- The vast majority of Guatemalan coffee comes from smallholder farmers, growing coffee at high altitudes under shade
- Most farmers sell their cherry to co-operatives or private wet mills for processing, often via intermediaries called ‘coyotes’. In more remote areas, processing on the farm is more common.
- Most farmers in Guatemala grow the traditional varieties Bourbon, Caturra, Catuai, and Pache.
- Guatemala was hit hard by leaf rust in 2012, and modern rust-resistant varieties have become more common since then, but many farmers can’t afford to plant new seedlings and so rely on older trees.
- Typica and Bourbon are prized for their cup quality but are susceptible to disease and produce low yields
- Dwarf varieties derived from Typica and Bourbon grown in Guatemala include Caturra, Catuai, Pacas, and two variants of Pache, which originated in Guatemala. Dwarf varieties produce higher yields and are less prone to wind damage.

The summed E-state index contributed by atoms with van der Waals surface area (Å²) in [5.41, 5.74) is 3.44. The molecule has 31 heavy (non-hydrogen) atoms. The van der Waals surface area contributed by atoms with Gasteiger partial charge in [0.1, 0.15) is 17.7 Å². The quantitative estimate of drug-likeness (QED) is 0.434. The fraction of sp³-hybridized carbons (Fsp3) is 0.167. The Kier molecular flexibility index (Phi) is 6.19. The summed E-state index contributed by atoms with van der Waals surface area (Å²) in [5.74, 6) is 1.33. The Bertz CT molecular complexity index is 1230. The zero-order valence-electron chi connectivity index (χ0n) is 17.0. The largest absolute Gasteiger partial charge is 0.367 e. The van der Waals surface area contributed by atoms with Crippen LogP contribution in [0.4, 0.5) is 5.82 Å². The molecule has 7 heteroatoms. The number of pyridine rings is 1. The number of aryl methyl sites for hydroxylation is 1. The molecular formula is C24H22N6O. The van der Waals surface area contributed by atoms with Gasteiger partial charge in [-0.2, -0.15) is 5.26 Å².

- Modern rust-resistant hybrids found in Guatemala include Catimors, Sarchimors, and Castillo. The Catimor variety Anacafé 14 was created in Guatemala in 2014.
- Guatemala also took part in a program with other Central American countries to develop F1 hybrids. These hybrids perform well in Guatemala but uptake is low so far because of the expense of planting them.
- A small amount of Robusta is grown in Guatemala, but Robusta rootstock is widely used for grafting, to give plants resistance to nematodes.
Agroforestry The intentional integration of trees and shrubs into a farming system. On coffee farms, trees in an agroforestry system may be used to provide shade, fix nitrogen in the soil, or to produce other products such as timber or fruit.
Beneficio A term used in Latin America to mean the wet mill